It was only a matter of days after I arrived that he was allowing me to assist with getting him into bed. He had pajamas on but it was still hard for him. Yet we both laughed and said funny things and as always, he was able to handle the situation with humor and sweetness. Soon his health declined enough that Hospice brought in a portable toilet that sat in his room. Dad was determined to be up and about in his wheelchair every day as much as possible, but the bathroom was impossible. Mom was handling all these details herself, of course, as I waited in the living room.
One day, after a particularly trying time for Mom both physically and emotionally, Dad called me to his bed. He said, “I don’t want your Mom to ever have to do that again.” He told me that he wanted Amy, his precious Hospice nurse, to train Jan and me on how to care for his personal needs.
Jan and I were both dreading this moment, more for him than for us. We knew how hard this decision was for him. Yet he came to this point not for his own welfare, but for Mom’s. He was so worried about her health and her emotions that he was willing to give up his own feelings in order to care for her. Jan and I both talked to Dad, asking him if he was very sure – and he confirmed that he was. When Amy came to the house the next time, she briefly showed us what to do – yet was able to do it in such a way as to preserve his dignity, which was a real blessing. The entire time that we helped with his toilet needs, we were able to do so with respect and with little invasion of his privacy. Still, it was a monumental change for him and for us.
Soon after we began this new phase of his care, I had positioned him back into his wheelchair when I looked down and saw that he was crying. It upset me and I quickly knelt down by his side, feeling that he must be embarrassed at what he was forced to do. “Dad, what’s wrong?” I asked. He then told me, in his weak and slow voice, that he was sorry. Sorry? “Dad, what are you sorry for?” And he answered, “I’m sorry that you and Jan have to do this.”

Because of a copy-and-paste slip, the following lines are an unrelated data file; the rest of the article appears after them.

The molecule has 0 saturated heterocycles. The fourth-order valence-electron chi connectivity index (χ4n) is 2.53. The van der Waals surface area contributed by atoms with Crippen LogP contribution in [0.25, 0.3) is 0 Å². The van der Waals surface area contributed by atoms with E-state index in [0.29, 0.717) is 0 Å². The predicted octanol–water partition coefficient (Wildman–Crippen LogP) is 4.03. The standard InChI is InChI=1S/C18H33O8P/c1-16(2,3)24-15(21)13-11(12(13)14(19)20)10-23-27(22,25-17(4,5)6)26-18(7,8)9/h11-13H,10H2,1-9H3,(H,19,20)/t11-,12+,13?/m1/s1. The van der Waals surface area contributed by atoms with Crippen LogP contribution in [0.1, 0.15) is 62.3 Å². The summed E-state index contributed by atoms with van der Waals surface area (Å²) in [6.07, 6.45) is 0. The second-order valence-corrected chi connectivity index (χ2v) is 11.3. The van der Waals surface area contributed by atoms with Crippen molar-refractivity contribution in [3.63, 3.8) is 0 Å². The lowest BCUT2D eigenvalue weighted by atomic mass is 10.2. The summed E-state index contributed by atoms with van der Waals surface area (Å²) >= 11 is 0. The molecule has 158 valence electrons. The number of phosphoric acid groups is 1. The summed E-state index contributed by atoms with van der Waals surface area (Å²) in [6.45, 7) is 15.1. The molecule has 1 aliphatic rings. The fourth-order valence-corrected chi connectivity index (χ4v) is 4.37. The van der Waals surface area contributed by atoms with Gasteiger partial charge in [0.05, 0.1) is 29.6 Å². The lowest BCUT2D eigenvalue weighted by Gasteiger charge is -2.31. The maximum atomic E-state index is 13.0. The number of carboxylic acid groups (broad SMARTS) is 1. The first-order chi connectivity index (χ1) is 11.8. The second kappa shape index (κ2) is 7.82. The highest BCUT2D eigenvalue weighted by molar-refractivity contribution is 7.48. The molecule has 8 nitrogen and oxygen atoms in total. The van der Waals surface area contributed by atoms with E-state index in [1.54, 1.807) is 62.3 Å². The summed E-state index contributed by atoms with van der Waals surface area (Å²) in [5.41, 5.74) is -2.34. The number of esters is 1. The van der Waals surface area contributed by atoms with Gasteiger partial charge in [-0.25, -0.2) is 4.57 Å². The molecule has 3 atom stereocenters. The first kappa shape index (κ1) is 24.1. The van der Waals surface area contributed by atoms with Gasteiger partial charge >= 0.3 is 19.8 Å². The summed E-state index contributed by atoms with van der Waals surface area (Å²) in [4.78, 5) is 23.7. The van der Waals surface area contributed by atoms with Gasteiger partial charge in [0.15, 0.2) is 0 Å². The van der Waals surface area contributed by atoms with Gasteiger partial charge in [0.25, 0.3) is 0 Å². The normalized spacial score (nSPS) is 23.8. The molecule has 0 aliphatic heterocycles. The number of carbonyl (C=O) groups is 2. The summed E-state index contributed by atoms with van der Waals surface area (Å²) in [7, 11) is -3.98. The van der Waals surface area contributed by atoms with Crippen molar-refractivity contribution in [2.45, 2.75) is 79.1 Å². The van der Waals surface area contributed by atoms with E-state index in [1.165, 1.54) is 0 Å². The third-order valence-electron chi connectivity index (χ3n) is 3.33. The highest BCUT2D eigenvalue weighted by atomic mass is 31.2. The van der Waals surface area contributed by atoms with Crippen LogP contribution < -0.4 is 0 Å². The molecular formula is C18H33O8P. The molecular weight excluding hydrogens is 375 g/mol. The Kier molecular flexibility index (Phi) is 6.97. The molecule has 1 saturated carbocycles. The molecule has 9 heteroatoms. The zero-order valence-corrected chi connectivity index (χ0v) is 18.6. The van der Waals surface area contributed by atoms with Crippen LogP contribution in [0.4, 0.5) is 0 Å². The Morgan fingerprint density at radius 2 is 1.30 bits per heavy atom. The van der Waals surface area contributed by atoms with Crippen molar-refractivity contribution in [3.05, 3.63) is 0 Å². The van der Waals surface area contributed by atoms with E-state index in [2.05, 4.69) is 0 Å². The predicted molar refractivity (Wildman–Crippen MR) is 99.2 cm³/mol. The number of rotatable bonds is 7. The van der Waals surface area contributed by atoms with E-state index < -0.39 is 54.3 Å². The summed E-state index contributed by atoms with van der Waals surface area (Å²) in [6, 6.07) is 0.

The reality of what he meant hit me with such force that I could hardly speak. Dad wasn’t crying for himself or for his own humiliation. He was crying because he felt like he had made Jan and I be a part of something that we should, in his opinion, never have had to do. He was thinking of us, not of himself. He was apologizing for what he felt he had caused for us – embarrassment at having to take care of our father’s personal needs. I hugged him and assured him that we were privileged to be allowed to care for him. And I told him that I didn’t want him to ever feel that way again.
This picture of Dad’s selflessness will stay with me forever. If anyone had a right to feel sorry for himself and to cry over his own situation, my dying Dad sure did. Yet he still thought of others, of us, as he did until the day he died. He was still teaching us by his actions how a man of God should live………..and how a man of God should die. Thank you, Dad.
Author: Patty hesaidwhatks
I'm Patty and I write about our adult son who has Epilepsy and Autism, who still lives with my husband and me, and who is a package full of many surprises and joys and challenges and TALK! Lots of talking, which creates laughter and some other reactions as well. I also write about how God shows Himself to me in everyday life.